September 28, 2018
By Meena Srinivasan

Lesson plan

Working Effectively In Groups

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Students will be able to work as a team through the human knot activity and generate teamwork guidelines for their class.

(5 minutes)
  • Gather students into a circle either seated in chairs or on the floor.
  • Remind students about the circle guidelines they created: the raised hand attention signal and talking piece (every week each student rotates and brings in a talking piece that means something to them).
  • Have the student introduce the talking piece for the week.
  • Welcome each student into the circle using the talking piece (each student welcomes another student in the circle).
  • Share that today during circle time, they will be learning how to work effectively as a team and understand what teamwork means.
(15 minutes)
  • Share with your students that this year, there will be a number of times when they will work in groups so it is important to learn how to work together.
  • Introduce the concept of teamwork through sharing about your favorite sports team and how each member of the team contributes in different ways. If you don't have a favorite sports team talk about a play or orchestra—go over how each person plays a unique role and has a specific responsibility to the team.
  • Pair students off and have each pair brainstorm 3–5 words that connect with teamwork.
  • Have pairs share out and chart student answers.
  • Have each pair join another pair and, using the words generated in the brainstorm, each group of four will come up with a definition for teamwork.
  • Chart group definitions.
  • As a class, come up with 3–4 guidelines for working as a team.
(15 minutes)
  • Share that students will be testing out their teamwork guidelines through the human knot activity.
  • Have students stand up in a circle. If you have a large class, create 2–3 smaller circles so circles are no larger than 10.
  • Have everyone raise their right hand and grab the hand of someone across the circle from them. No one should hold the hand of the person standing next to them.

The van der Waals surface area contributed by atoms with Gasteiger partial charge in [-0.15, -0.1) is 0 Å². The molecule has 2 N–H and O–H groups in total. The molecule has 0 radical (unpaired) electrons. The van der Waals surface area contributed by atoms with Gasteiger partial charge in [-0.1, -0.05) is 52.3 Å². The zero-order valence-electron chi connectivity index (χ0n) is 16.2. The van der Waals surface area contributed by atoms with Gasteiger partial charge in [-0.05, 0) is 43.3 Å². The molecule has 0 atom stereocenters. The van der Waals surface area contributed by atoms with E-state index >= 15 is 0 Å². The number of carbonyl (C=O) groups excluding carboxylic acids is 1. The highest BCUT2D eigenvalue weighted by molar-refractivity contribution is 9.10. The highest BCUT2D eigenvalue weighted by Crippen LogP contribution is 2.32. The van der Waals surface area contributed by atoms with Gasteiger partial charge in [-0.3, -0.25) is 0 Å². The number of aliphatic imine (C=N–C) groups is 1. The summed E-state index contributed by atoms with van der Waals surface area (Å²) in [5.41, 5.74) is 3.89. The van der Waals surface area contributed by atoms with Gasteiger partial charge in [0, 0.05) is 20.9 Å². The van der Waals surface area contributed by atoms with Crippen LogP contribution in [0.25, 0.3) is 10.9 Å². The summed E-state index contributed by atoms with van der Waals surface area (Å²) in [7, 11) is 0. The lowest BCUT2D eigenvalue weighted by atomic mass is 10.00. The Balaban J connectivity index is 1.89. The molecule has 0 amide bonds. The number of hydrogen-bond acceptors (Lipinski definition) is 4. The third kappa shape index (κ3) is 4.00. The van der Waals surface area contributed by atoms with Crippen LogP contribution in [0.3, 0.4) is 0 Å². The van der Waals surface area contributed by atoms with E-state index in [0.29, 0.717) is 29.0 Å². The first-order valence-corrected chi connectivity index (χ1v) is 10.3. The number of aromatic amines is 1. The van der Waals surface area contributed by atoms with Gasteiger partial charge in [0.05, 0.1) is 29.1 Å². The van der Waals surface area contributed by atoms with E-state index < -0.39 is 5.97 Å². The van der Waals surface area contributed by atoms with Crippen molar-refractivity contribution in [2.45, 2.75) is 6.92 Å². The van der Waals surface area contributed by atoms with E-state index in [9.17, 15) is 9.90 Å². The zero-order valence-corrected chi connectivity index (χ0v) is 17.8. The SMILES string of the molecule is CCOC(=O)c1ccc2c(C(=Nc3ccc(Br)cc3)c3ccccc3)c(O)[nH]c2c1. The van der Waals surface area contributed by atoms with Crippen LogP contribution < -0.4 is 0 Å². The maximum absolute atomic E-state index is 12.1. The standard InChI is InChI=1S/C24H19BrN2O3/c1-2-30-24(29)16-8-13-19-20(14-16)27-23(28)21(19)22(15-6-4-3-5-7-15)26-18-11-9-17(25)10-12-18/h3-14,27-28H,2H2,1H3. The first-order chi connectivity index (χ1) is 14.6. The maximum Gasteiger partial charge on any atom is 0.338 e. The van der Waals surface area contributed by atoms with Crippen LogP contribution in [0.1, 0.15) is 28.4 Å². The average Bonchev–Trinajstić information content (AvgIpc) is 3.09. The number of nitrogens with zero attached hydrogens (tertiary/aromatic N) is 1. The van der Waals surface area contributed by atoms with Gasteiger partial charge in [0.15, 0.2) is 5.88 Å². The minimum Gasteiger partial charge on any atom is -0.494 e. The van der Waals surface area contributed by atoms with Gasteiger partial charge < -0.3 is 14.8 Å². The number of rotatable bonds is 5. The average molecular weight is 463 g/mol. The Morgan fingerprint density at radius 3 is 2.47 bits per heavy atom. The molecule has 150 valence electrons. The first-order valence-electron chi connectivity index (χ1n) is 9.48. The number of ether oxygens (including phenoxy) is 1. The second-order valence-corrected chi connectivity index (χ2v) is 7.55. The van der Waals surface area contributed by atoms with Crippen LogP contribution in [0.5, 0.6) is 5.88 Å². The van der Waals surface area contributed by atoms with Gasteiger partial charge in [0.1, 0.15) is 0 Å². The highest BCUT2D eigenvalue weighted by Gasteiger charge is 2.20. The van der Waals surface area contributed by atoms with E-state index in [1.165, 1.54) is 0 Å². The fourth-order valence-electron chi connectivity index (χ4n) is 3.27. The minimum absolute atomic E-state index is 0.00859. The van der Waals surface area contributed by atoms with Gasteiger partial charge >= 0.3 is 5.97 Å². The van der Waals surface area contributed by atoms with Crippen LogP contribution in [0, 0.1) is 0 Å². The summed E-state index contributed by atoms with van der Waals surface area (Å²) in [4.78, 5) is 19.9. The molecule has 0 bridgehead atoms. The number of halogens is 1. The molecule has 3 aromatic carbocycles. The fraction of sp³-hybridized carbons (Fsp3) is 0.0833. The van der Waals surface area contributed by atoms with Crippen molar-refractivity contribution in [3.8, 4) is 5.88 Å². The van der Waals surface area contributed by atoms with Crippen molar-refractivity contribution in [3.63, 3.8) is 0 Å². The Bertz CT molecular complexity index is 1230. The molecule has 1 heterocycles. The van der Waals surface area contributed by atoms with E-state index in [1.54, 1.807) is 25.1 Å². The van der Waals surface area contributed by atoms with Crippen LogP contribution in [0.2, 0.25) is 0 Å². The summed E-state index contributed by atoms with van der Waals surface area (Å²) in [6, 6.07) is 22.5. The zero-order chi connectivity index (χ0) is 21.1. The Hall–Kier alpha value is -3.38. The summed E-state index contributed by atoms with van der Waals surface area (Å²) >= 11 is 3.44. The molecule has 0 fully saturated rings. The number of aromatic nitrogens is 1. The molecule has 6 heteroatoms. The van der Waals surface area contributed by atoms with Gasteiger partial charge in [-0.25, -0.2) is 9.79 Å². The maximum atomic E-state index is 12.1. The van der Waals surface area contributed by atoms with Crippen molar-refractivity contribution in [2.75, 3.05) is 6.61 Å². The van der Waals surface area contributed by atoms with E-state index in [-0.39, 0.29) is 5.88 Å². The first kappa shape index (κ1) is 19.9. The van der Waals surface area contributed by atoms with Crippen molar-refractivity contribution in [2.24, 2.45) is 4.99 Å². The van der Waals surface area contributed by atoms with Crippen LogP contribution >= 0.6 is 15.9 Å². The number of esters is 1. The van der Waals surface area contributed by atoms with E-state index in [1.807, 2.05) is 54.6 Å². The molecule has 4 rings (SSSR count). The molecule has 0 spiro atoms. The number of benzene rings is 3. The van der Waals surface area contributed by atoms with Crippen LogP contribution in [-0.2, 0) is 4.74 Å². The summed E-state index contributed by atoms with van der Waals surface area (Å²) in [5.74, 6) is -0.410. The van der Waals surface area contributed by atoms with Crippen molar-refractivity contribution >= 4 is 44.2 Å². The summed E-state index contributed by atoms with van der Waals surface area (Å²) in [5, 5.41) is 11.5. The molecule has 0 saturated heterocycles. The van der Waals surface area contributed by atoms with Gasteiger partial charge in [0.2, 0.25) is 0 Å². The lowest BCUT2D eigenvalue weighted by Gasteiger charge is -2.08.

• Have everyone put their left hand up in the air and grab the hand of a different person.
  • Ensure that everyone is holding the hands of two different people and double-check that they are not holding hands with someone directly next to them. The group should be all knotted up.
  • Instruct students that their goal is to untangle themselves without breaking the chain. If the chain is broken they need to start over.
  • Give students 6–8 minutes to untangle themselves.
  • Stop students after 10 minutes, even if they didn’t end up in a circle from untangling their human knot, to debrief the process and reflect on how they worked as a team.
  • Ask: Would you add any additional teamwork guidelines to the ones they generated before the human knot?
  • Add additional guidelines if necessary.
(10 minutes)
  • Have the students remain in a circle and complete the Teamwork Reflection Questions worksheet.
  • Support any students that need help.
  • Enrichment: Advanced students will have more descriptive answers to the worksheet.
  • Support: Struggling students may need to be paired with the teacher or teacher’s aide initially.
(5 minutes)
  • During guided practise and independent work time, look to see who is in need of support. Sit closer to them and give clues and encouragement.
  • Review what students detail in the worksheet as a class and add what teamwork looks like and sounds like to the teamwork guidelines.
(5 minutes)
  • Have each student share one takeaway from this lesson or one way they will practise being a good team member this year.

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